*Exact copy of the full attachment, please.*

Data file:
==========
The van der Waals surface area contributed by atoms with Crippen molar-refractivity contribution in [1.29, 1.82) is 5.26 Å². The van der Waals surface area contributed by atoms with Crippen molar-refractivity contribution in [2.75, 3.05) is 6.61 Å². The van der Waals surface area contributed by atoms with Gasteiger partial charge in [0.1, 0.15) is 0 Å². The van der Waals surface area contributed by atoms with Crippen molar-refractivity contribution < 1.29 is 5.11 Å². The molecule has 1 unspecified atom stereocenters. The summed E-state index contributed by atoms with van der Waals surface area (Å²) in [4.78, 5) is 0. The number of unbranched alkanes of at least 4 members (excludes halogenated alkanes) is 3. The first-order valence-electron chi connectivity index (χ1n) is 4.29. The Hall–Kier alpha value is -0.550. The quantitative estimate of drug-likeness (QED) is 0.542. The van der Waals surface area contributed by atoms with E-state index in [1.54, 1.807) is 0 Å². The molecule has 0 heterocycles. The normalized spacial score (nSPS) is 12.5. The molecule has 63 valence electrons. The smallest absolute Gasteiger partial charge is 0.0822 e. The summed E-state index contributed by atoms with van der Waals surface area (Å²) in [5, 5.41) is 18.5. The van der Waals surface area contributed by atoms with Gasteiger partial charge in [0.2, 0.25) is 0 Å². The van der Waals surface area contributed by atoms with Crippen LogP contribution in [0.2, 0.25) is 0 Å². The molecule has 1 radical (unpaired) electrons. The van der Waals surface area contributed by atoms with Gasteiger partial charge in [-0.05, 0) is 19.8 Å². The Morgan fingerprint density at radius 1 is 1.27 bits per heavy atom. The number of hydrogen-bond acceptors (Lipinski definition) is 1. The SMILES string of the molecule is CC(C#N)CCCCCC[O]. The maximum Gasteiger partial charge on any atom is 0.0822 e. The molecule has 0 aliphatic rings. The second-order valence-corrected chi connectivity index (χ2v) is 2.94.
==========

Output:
The van der Waals surface area contributed by atoms with Crippen molar-refractivity contribution in [1.29, 1.82) is 5.26 Å². The van der Waals surface area contributed by atoms with Crippen molar-refractivity contribution in [2.75, 3.05) is 6.61 Å². The van der Waals surface area contributed by atoms with Gasteiger partial charge in [0.1, 0.15) is 0 Å². The van der Waals surface area contributed by atoms with Crippen molar-refractivity contribution < 1.29 is 5.11 Å². The molecule has 1 unspecified atom stereocenters. The summed E-state index contributed by atoms with van der Waals surface area (Å²) in [4.78, 5) is 0. The number of unbranched alkanes of at least 4 members (excludes halogenated alkanes) is 3. The first-order valence-electron chi connectivity index (χ1n) is 4.29. The Hall–Kier alpha value is -0.550. The quantitative estimate of drug-likeness (QED) is 0.542. The van der Waals surface area contributed by atoms with E-state index in [1.54, 1.807) is 0 Å². The molecule has 0 heterocycles. The normalized spacial score (nSPS) is 12.5. The molecule has 63 valence electrons. The smallest absolute Gasteiger partial charge is 0.0822 e. The summed E-state index contributed by atoms with van der Waals surface area (Å²) in [5, 5.41) is 18.5. The van der Waals surface area contributed by atoms with Gasteiger partial charge in [0.2, 0.25) is 0 Å². The van der Waals surface area contributed by atoms with Crippen LogP contribution in [0.2, 0.25) is 0 Å². The molecule has 1 radical (unpaired) electrons. The van der Waals surface area contributed by atoms with Gasteiger partial charge in [-0.05, 0) is 19.8 Å². The Morgan fingerprint density at radius 1 is 1.27 bits per heavy atom. The number of hydrogen-bond acceptors (Lipinski definition) is 1. The SMILES string of the molecule is CC(C#N)CCCCCC[O]. The maximum Gasteiger partial charge on any atom is 0.0822 e. The molecule has 0 aliphatic rings. The second-order valence-corrected chi connectivity index (χ2v) is 2.94.